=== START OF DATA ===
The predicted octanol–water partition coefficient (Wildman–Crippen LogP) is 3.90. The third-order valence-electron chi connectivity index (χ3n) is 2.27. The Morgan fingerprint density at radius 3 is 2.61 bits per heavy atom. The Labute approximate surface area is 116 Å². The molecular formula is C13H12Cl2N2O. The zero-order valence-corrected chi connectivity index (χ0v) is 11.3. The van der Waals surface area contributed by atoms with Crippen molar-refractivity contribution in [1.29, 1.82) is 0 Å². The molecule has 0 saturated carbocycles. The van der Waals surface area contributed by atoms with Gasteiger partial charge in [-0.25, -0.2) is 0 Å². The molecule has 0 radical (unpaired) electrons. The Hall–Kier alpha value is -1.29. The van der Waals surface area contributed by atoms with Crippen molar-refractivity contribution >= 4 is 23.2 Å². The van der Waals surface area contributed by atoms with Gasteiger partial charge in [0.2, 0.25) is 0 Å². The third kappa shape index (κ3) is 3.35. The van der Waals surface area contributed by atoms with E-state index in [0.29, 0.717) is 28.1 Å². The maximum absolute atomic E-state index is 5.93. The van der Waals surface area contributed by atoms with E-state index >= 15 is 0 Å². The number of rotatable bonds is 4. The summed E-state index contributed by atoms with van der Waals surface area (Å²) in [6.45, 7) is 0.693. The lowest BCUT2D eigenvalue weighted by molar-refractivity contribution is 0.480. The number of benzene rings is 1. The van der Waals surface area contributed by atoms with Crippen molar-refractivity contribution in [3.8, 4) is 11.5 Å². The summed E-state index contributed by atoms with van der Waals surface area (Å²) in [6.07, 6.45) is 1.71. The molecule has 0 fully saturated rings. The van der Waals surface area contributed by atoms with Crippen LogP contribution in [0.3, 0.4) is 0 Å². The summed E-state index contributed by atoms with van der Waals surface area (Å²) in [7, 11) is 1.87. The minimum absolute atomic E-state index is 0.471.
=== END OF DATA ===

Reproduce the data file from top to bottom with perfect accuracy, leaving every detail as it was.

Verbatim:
The predicted octanol–water partition coefficient (Wildman–Crippen LogP) is 3.90. The third-order valence-electron chi connectivity index (χ3n) is 2.27. The Morgan fingerprint density at radius 3 is 2.61 bits per heavy atom. The Labute approximate surface area is 116 Å². The molecular formula is C13H12Cl2N2O. The zero-order valence-corrected chi connectivity index (χ0v) is 11.3. The van der Waals surface area contributed by atoms with Crippen molar-refractivity contribution in [1.29, 1.82) is 0 Å². The molecule has 0 saturated carbocycles. The van der Waals surface area contributed by atoms with Gasteiger partial charge in [-0.25, -0.2) is 0 Å². The molecule has 0 radical (unpaired) electrons. The Hall–Kier alpha value is -1.29. The van der Waals surface area contributed by atoms with Crippen molar-refractivity contribution >= 4 is 23.2 Å². The van der Waals surface area contributed by atoms with Gasteiger partial charge in [0.2, 0.25) is 0 Å². The third kappa shape index (κ3) is 3.35. The van der Waals surface area contributed by atoms with E-state index in [0.29, 0.717) is 28.1 Å². The maximum absolute atomic E-state index is 5.93. The van der Waals surface area contributed by atoms with E-state index >= 15 is 0 Å². The number of rotatable bonds is 4. The summed E-state index contributed by atoms with van der Waals surface area (Å²) in [6.45, 7) is 0.693. The lowest BCUT2D eigenvalue weighted by molar-refractivity contribution is 0.480. The number of benzene rings is 1. The van der Waals surface area contributed by atoms with Crippen molar-refractivity contribution in [3.8, 4) is 11.5 Å². The summed E-state index contributed by atoms with van der Waals surface area (Å²) in [6.07, 6.45) is 1.71. The molecule has 0 fully saturated rings. The van der Waals surface area contributed by atoms with Crippen LogP contribution in [0.3, 0.4) is 0 Å². The summed E-state index contributed by atoms with van der Waals surface area (Å²) in [7, 11) is 1.87. The minimum absolute atomic E-state index is 0.471.